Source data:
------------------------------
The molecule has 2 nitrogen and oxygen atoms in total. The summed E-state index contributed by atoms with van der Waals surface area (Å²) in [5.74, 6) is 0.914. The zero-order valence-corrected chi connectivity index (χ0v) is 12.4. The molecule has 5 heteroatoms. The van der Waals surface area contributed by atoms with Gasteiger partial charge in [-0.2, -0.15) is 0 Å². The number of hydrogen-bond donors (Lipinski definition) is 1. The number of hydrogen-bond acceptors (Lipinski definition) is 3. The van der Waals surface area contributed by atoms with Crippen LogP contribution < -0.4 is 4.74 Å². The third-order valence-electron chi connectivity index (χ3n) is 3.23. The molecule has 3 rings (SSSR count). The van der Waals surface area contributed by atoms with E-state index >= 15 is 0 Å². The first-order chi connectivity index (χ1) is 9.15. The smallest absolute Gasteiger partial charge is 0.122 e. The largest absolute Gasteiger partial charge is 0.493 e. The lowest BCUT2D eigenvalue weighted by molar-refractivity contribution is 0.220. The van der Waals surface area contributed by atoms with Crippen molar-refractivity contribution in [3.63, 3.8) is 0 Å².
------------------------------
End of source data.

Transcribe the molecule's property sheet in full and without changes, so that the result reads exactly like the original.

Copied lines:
The molecule has 2 nitrogen and oxygen atoms in total. The summed E-state index contributed by atoms with van der Waals surface area (Å²) in [5.74, 6) is 0.914. The zero-order valence-corrected chi connectivity index (χ0v) is 12.4. The molecule has 5 heteroatoms. The van der Waals surface area contributed by atoms with Gasteiger partial charge in [-0.2, -0.15) is 0 Å². The number of hydrogen-bond donors (Lipinski definition) is 1. The number of hydrogen-bond acceptors (Lipinski definition) is 3. The van der Waals surface area contributed by atoms with Crippen LogP contribution < -0.4 is 4.74 Å². The third-order valence-electron chi connectivity index (χ3n) is 3.23. The molecule has 3 rings (SSSR count). The van der Waals surface area contributed by atoms with E-state index >= 15 is 0 Å². The first-order chi connectivity index (χ1) is 9.15. The smallest absolute Gasteiger partial charge is 0.122 e. The largest absolute Gasteiger partial charge is 0.493 e. The lowest BCUT2D eigenvalue weighted by molar-refractivity contribution is 0.220. The van der Waals surface area contributed by atoms with Crippen molar-refractivity contribution in [3.63, 3.8) is 0 Å².